09 February 2021

Most companies avoiding mandatory Covid-19 vaccinations, Littler survey finds

3D rendering of a coronavirus vaccine syringe plus a vaccine vial with COVID-19 written on it, all against a backdrop of a printed map of the US portraying the process of vaccination.

Concerns over legal liability and employee morale deterring enforced jabs

Most employers are unlikely to force their employees to get vaccinated against Covid-19, according to a new report by employment and labour law specialists Littler. 

The Covid-19 Vaccine Employer Survey Report surveyed more than 1,800 in-house lawyers, HR professionals and C-suite executives in the US and found that less than 1% of companies have so far considered mandatory employee vaccinations, with almost half (48%) completely writing off such a measure. Some 43% said they are still undecided.

The most common reasons for opposing mandatory vaccinations are around company culture and employee relations. Almost eight in 10 respondents cited potential resistance from employees who refuse to get vaccinated, while 64% said they were concerned about legal liability, particularly if an employee had an adverse reaction to a vaccine. A further 57% questioned the effectiveness of mandatory vaccinations given the potential number of legitimate exemptions, such as for religious or medical reasons. Most companies said they will opt to simply encourage vaccine uptake instead.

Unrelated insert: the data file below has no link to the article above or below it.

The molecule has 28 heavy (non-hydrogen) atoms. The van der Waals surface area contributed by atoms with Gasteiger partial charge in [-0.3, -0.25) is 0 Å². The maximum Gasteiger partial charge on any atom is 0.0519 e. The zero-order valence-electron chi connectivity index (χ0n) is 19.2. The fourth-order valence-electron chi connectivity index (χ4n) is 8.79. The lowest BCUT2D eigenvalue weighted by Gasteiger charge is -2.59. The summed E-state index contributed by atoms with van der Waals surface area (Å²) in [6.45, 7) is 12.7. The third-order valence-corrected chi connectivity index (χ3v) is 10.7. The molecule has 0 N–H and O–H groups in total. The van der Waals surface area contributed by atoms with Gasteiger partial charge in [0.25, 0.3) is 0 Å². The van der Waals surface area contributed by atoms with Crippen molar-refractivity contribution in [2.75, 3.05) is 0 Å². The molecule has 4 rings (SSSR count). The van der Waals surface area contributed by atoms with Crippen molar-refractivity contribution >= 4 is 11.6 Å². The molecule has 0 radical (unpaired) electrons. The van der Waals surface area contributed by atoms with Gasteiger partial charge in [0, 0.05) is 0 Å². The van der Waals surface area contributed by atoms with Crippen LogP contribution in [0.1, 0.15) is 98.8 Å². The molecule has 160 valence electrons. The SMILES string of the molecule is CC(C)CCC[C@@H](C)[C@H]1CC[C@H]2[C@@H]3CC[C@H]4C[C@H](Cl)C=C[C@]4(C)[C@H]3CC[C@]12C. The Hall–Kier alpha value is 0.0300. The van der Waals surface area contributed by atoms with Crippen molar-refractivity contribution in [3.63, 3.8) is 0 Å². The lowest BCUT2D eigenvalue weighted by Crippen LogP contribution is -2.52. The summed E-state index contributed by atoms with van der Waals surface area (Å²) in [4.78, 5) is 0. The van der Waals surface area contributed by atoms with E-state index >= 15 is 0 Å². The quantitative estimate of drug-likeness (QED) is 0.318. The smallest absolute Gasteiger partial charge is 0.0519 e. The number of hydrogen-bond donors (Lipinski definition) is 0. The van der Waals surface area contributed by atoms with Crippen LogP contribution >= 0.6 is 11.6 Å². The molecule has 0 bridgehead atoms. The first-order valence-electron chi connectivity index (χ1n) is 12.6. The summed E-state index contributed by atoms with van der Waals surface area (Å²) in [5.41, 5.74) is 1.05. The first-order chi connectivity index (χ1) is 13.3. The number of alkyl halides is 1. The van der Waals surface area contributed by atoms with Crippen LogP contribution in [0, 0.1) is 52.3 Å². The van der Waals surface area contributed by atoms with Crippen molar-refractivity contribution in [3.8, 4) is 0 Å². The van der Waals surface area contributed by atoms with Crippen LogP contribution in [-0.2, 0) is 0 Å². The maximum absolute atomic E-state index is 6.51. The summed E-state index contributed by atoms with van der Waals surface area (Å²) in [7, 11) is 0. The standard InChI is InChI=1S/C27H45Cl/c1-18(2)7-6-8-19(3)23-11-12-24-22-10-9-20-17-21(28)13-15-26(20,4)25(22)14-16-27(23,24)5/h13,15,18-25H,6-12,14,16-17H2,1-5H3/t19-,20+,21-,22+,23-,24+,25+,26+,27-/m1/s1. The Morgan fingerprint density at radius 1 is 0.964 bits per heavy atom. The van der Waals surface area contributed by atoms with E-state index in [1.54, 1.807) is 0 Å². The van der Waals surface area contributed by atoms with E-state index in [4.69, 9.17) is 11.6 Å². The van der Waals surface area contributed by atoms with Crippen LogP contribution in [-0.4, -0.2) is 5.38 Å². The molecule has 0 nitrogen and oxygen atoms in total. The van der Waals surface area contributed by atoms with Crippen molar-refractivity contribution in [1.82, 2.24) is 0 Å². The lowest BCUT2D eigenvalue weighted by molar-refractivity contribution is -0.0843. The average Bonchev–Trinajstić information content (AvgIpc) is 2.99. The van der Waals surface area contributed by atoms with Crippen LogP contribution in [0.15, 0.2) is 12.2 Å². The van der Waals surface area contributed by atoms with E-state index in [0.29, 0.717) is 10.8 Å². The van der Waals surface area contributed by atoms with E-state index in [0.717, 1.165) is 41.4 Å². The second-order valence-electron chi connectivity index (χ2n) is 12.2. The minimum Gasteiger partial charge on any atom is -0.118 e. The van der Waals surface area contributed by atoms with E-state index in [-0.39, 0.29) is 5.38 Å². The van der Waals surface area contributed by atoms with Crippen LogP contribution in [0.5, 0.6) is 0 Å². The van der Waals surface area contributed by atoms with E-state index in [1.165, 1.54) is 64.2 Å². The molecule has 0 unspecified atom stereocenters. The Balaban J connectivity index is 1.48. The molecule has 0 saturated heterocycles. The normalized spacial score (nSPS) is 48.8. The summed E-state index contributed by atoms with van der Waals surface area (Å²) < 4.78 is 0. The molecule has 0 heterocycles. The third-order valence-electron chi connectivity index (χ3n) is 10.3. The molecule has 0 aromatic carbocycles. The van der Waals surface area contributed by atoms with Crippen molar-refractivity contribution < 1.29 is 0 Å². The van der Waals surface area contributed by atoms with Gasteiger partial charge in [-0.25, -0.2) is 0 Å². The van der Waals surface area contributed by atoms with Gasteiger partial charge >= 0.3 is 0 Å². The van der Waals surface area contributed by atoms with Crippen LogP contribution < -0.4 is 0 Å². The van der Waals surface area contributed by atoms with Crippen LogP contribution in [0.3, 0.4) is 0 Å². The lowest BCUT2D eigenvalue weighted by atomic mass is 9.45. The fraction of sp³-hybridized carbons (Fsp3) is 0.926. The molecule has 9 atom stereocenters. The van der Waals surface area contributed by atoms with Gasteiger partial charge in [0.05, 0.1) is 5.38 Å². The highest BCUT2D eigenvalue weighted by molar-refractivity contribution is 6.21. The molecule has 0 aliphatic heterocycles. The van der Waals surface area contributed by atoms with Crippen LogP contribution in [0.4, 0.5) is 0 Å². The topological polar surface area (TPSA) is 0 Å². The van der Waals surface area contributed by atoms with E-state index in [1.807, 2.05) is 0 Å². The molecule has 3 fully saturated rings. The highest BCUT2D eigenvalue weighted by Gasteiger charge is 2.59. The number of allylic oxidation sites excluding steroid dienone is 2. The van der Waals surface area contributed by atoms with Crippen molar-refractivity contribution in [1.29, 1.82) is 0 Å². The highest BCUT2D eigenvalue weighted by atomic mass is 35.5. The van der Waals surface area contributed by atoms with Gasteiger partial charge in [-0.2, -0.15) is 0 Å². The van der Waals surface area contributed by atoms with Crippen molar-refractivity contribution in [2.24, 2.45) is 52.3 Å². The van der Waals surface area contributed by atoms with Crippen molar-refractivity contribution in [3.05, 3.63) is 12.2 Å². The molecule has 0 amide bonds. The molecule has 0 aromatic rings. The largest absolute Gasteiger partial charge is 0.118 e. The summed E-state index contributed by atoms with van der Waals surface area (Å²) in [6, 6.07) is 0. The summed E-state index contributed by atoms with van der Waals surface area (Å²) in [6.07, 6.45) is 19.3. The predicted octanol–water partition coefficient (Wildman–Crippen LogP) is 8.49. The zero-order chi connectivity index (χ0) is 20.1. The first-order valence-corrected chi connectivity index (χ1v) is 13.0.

Barry Hartstein, leader of Littler’s Covid-19 vaccination working group, said: “Given the wide range of legal and practical considerations employers must balance in establishing Covid-19 vaccination policies, it’s not surprising that most are currently planning to encourage, rather than mandate, immunisation.”

Steps companies said they are taking to encourage vaccine uptake include offering jabs to be administered on company premises to increase convenience (37%), as well as offering paid time off to receive the vaccine or recover from any side effects (33%). A further 11% said they would offer incentives for employees to get vaccinated, such as cash awards or other monetary benefits.

Despite the increase in vaccine availability, companies said they are likely to keep existing safety measures in place, such as remote working and social distancing in the workplace. Roughly half (49%) said they plan to extend remote working until the summer, with 37% allowing employees to return on a voluntary basis. 

Devjani Mishra, a leader of Littler’s task force and return-to-work scheme, said: “It’s tempting to see vaccines as a cure-all for the extreme disruption wrought by Covid-19. But the reality is they are just one arrow in the quiver for employers, who must continue existing safety protocols, including symptom screenings, travel restrictions, face masks and distancing.”

She added: “Especially in the transition period – when some workers are vaccinated, and others are not – organisations must remain hyper-vigilant in enforcing these policies as a matter of workplace safety, while being mindful of employee morale.”

Further reading

Can 'no shot' get you fired? The risks of a compulsory vaccine policy

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